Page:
Tips on Getting Down to Business

FOIA’s Exemption 4 protects from disclosure commercial and financial information provided to the government by individuals and a wide range of entities – from corporations and banks to Native American tribes. The idea is to safeguard certain private business records in government files.

About two dozen representatives of the agency and requester communities participated in a lively roundtable discussion Wednesday about such contractor and business-related records.  Although Exemption 4 addresses several potential harms from disclosure, competitive harm to business entities was the focus of the discussion, hosted by OGIS and the Office of Information Policy (OIP), Department of Justice (DOJ).

OGIS gleaned from the discussion some tips for agencies (and a couple for requesters and submitters, too) when dealing with contractor and other business-related records.

First, a little context: when FOIA requesters seek such records, submitters are notified and given an opportunity to review the information requested to determine whether any of it may need to be shielded from release to avoid harm. That means trying to justify why an agency should withhold information by articulating the competitive harm that could result from release. For requesters, that stretches the response time. Agency FOIA professionals, who make the final decision on disclosure, are often caught in the middle.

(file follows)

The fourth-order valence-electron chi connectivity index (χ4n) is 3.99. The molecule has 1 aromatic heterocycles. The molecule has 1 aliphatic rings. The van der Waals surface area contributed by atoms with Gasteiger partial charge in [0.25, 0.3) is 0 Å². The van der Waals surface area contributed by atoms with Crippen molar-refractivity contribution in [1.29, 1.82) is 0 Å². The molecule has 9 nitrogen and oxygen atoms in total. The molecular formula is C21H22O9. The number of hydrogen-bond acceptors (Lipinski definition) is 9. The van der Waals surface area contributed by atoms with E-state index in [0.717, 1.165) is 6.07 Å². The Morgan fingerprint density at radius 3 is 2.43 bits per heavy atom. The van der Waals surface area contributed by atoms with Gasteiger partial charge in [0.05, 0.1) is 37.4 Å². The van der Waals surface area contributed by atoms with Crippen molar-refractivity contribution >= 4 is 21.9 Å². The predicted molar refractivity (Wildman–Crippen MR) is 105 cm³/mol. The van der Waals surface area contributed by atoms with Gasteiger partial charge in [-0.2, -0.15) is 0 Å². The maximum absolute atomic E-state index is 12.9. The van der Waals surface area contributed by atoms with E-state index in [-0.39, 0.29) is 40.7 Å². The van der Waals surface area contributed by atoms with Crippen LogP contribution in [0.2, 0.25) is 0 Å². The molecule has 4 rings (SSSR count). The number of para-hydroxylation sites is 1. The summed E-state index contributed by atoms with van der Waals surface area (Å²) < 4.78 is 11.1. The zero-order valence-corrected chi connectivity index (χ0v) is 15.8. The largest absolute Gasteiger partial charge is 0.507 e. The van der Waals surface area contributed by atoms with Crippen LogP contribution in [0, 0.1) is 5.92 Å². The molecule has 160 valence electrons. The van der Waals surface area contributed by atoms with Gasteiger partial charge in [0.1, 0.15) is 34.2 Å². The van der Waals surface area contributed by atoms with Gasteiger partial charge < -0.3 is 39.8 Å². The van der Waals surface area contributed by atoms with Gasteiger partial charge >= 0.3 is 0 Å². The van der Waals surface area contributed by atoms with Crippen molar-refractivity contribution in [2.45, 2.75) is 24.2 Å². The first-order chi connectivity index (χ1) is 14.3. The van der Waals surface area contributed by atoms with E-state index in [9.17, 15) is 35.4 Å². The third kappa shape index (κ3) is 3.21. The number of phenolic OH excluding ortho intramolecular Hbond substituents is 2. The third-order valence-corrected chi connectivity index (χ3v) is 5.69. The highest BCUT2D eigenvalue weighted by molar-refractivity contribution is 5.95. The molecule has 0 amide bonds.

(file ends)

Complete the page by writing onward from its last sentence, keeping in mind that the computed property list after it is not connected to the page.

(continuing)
Tips for agencies:

  • The Defense Logistics Agency (DLA) proactively states, as part of contracts that it awards, that the information in the contract is releasable under FOIA unless the contractor opts out, which happens very rarely. That could serve as a model for other agencies.
  • Another idea: require submitters to give to the agency a redacted copy of a contract, so that the submitter has considered the issues up front. Of course, to release it under FOIA, the agency still must review the redactions, but this gives a head start in a draft that the agency can take back to the submitter as a starting point.
  • DOJ advises not making the submitter file a FOIA request for the name of the requester. Though it’s rare, it does happen that a FOIA request sparks independent conversation between the requester and the submitter, and everything’s worked out outside of FOIA land.
  • A FOIA attorney at the Department of the Air Force compiled a list of questions to ask submitters to consider and answer when justifying why the information should be withheld. That helps the submitter articulate how release would likely cause competitive harm and helps the agency better determine whether that standard is met.
  • One agency FOIA professional suggests searching online for the information the requester seeks and the submitter wishes to keep shrouded. Sometimes, you’ll find it’s already public, for example, in the submitter’s annual report.
  • In final agency release determination letters, if the agency determines that the submitter has met the competitive harm standard, then explain that the submitter has objected and why.

Tips for requesters:

  • It’s difficult enough for many agencies to meet the 20-day statutory response time. Add submitter notice to the mix, and it’s all but impossible, so a little patience might be in order.
  • Reach out to the FOIA professional. Explaining exactly what information you seek might help narrow the request – and potentially shorten the response time.

Tips for submitters:

  • Focus the competitive harm argument on each record or subject at issue. Keep the argument direct and concise, and explain precisely how you could be harmed by potential competition.
  • Understand that you become a party to any potential FOIA lawsuit over withholding of these records and you will need to declare, under penalty of perjury, the competitive harm that would likely result.